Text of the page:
Another aspect of the present invention is a method of sealing in a subsea blowout preventer. The method includes deploying at least one item in a wellbore. Packer inserts are placed at a plurality of axial locations on the at least one item deployed in a wellbore. The method includes raising or lowering the at least one item in a wellbore to position one of the plurality of packer inserts within the subsea blowout preventer and sealing off the subsea blowout preventer with the one of the plurality of packer inserts.

Other aspects and advantages of the invention will be apparent from the following description and the appended claims.

BRIEF DESCRIPTION OF DRAWINGS

FIG. 1 shows a prior art packing insert affixed to a diverter.

FIG. 2 shows a packer insert assembly in accordance with one embodiment of the invention.

FIG. 3 shows a cross sectional view of the packer insert assembly of FIG. 2.

FIG. 4 shows another cross section view of the packer insert assembly of FIG. 2.

FIG. 5A shows a packer insert in accordance with one embodiment of the invention in an open configuration.

FIG. 5B shows the packer insert of FIG. 5A assembled on multiple items used in a wellbore.

FIG. 6A shows a packer insert in accordance with another embodiment of the invention in an open configuration.

FIG. 6B shows the packer insert of FIG. 6A assembled on multiple items used in a wellbore.

FIG. 7 shows a packer insert in accordance with another embodiment of the invention assembled on multiple items used in a wellbore.

FIG. 8A shows a packer insert assembly attached to multiple items in accordance with one embodiment of the invention.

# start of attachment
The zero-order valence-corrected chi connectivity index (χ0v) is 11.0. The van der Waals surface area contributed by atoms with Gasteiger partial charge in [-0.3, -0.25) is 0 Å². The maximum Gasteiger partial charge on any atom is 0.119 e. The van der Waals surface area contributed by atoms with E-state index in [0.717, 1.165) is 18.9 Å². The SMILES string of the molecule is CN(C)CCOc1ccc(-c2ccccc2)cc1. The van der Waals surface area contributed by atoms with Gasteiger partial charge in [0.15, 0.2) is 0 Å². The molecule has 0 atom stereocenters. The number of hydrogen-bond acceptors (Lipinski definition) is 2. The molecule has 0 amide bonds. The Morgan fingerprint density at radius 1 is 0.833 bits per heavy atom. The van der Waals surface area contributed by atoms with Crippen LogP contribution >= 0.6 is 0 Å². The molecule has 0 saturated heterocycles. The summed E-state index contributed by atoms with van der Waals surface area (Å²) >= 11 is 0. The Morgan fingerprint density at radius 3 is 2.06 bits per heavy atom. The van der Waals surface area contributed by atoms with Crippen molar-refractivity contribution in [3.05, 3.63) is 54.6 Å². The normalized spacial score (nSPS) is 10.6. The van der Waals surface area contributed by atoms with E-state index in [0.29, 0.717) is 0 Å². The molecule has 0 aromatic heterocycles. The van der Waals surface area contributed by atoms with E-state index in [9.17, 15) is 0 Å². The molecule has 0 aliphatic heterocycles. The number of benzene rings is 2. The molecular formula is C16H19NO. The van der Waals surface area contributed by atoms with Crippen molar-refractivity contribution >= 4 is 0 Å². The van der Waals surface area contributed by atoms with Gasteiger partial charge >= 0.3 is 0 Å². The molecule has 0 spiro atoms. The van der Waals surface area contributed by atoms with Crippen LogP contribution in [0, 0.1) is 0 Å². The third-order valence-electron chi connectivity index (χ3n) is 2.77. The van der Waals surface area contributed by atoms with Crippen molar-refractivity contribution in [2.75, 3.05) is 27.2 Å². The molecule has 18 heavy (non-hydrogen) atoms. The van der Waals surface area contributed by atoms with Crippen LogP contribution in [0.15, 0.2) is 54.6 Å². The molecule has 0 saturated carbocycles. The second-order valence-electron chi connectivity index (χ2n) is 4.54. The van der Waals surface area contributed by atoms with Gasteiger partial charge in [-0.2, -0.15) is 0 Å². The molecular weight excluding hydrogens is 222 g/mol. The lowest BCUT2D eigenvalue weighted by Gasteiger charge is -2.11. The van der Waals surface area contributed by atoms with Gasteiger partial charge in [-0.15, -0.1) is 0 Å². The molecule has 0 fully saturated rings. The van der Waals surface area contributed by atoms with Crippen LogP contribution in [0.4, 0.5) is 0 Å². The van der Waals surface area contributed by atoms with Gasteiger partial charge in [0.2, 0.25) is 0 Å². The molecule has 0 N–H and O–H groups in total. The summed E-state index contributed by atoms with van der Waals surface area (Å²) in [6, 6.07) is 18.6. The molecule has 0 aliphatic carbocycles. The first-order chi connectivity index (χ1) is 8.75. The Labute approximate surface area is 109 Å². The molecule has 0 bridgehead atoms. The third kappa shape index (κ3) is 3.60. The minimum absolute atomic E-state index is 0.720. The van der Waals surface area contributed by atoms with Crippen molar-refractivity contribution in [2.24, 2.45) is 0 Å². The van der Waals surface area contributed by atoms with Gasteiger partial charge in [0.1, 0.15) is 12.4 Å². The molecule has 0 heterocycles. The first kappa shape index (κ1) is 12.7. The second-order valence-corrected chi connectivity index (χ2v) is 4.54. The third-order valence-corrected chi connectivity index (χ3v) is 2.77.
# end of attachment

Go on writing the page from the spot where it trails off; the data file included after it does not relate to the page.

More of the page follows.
FIG. 8B shows a guide end in accordance with one embodiment of the invention.

FIG. 8C shows a guide end in accordance with another embodiment of the invention.

FIG. 9 shows a packer insert in accordance with one embodiment of the invention used on a pup joint.

FIG. 10 shows a packer insert assembly used with a diverter.

FIG. 11A shows a top view of a packer insert in accordance with one embodiment of the invention.

FIG. 11B shows a partial cross section side view of a reinforced packer insert in accordance with one embodiment of the invention.

FIG. 11C shows a cross section of a top view of the reinforced packer insert shown in FIG. 11B.

DETAILED DESCRIPTION

Embodiments of the invention relate to packer inserts and methods for sealing on multiple items in a wellbore, such as a drill pipe, umbilical and control lines. Note that while these packer inserts are used to form seals on multiple items in the wellbore, these packer inserts are typically assembled on the multiple items before the multiple items are run into the wellbore. A packer insert in accordance with embodiments of the invention may provide seals around multiple items while allowing the multiple items to have some degree of freedom (e.g., slight twisting or movement in the wellbore).

Packer inserts can improve seals between a pressure control apparatus (e.g., BOP, diverter, or packer) and multiple items in a wellbore. For example, FIG. 1 shows a cross sectional view of a packing insert disclosed in U.S. Pat. No. 6,352,120 issued to Carbaugh. The packing inserts disclosed in this patent are designed to be fixed to a pressure control apparatus, e.g., a diverter. They cannot provide sealing at any axial location in the wellbore. Furthermore, they are not designed to withstand possible twisting or movement of the multiple lines in the wellbore that is often encountered in offshore drilling operations.

Embodiments of the invention, on the other hand, can provide sealing of multiple items used in a wellbore. A packer insert in accordance with embodiments of the invention may be used at any axial location of the wellbore, and, therefore, it can be used with various pressure control apparatuses, both on the surface and in the wellbore. In addition, a packer insert in accordance with embodiments of the invention can better accommodate motions (e.g., twisting) of the multiple items in the wellbore. Twisting of multiple items in the wellbore may occur in subsea applications (e.g. a BOP positioned on the seafloor) as the surface platform or ship moves relative to the wellbore.